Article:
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Re: [textualcriticism] Re: Caucasian Albanian

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  • Viktor Golinets
    Professor Wolfgand Schulze from the University of Munich works on the edition of some Fragments of NT in Caucasian Albanian. He has shown me two photos of
    Message 1 of 8 , Mar 17, 2005
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      Professor Wolfgand Schulze from the University of Munich works on the edition of some Fragments of NT in Caucasian Albanian. He has shown me two photos of palimpsest manuscripts.
      Viktor Golinets, M.A.

      AndysDad <elwabuck@...> wrote:

      Well, I've read through the whole forum and this was the last reply,
      so the mystery is at last revealed below, right here on the TC Forum.

      ----- Original Message -----
      Ron Minton asked:

      Andrew Criddle replies:
      << In 'the early versions of the New Testament' Metzger lists
      versions before 1000 CE. The list includes (ignoring dialects):
      Caucasian Albanian ? (Entirely lost if ever existed) >>

      No longer lost! Thanks to the 'bottomless basement' at Sinai.

      From Azer.com:
      Much of the territory of modern Azerbaijan was once known as Caucasus
      Albania - not to be confused with the modern country of Albania found
      in the Balkans. Caucasus Albania remained a cohesive, mostly
      Christian, political entity in the area from the third to eighth
      centuries A.D. But even though the ancient Albanians were highly
      advanced and had their own writing system, very few remnants are left
      from their civilization. A few Albanian inscriptions were found in
      Azerbaijan in 1948-49 during an archeological excavation, but until
      recently, no one could figure out how to decipher them.

      According to Professor Zaza Alexidze:

      "Some scholars believed that the Caucasus Albanians in this area never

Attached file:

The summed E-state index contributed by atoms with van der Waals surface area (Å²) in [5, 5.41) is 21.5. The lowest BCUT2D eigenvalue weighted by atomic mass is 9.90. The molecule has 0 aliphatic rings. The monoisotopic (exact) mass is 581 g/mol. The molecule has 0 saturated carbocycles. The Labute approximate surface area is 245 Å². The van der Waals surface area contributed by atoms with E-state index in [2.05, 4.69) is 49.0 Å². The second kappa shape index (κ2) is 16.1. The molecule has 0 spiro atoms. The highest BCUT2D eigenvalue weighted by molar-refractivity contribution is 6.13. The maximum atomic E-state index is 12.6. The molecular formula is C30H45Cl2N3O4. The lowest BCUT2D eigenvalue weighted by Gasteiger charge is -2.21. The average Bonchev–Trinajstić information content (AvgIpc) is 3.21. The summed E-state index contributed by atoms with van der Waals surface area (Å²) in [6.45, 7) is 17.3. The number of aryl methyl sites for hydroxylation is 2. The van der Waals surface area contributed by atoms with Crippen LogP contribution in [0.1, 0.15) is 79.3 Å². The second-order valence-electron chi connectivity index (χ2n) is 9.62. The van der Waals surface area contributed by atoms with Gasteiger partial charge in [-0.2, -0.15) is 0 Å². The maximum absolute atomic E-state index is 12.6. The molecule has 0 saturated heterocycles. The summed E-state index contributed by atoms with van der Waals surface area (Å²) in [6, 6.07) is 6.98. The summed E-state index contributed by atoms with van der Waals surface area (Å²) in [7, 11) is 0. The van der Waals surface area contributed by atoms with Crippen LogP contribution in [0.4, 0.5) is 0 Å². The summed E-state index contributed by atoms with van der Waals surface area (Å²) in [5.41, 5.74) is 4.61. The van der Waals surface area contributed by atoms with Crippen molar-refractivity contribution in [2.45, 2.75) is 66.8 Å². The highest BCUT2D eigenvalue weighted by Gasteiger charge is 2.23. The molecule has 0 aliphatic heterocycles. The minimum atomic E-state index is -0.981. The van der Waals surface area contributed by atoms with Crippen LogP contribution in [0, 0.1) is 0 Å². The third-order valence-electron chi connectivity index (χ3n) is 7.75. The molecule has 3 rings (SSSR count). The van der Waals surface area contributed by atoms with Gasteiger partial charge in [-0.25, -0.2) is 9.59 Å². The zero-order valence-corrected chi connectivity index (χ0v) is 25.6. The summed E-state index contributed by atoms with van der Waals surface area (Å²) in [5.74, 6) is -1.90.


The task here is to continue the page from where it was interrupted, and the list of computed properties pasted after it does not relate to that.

had their own written language and alphabet. All known Albanian texts
      had been preserved only in the Armenian language.

      But in 1996, I discovered an ancient manuscript that proved
      conclusively that Caucasus Albania once had its own highly developed
      written language. During an expedition to St. Catherine's monastery on
      Mt. Sinai in Egypt, I found a unique palimpsest, a type of parchment
      manuscript that has two layers of text. The top layer of text was
      Georgian, but beneath it was another layer - this one, written in
      Albanian script.

      Back in the Early Middle Ages, parchment was very expensive and in
      great demand, so it was typical for manuscripts to be reused. In this
      particular manuscript, the lower Albanian text was washed away so that
      the 10th-century Georgian text could be written on top of it. That
      makes the lower-layered Albanian text very difficult and time
      consuming to read, but with the help of modern technology and special
      illumination, we can determine what it says.

      My work of deciphering the lower layer of the Georgian-Albanian
      palimpsest continued until the beginning of 2001.

      Ancient Lectionary
      The palimpsest, as it turns out, is from a Christian Albanian
      lectionary, a church service book that contained a collection of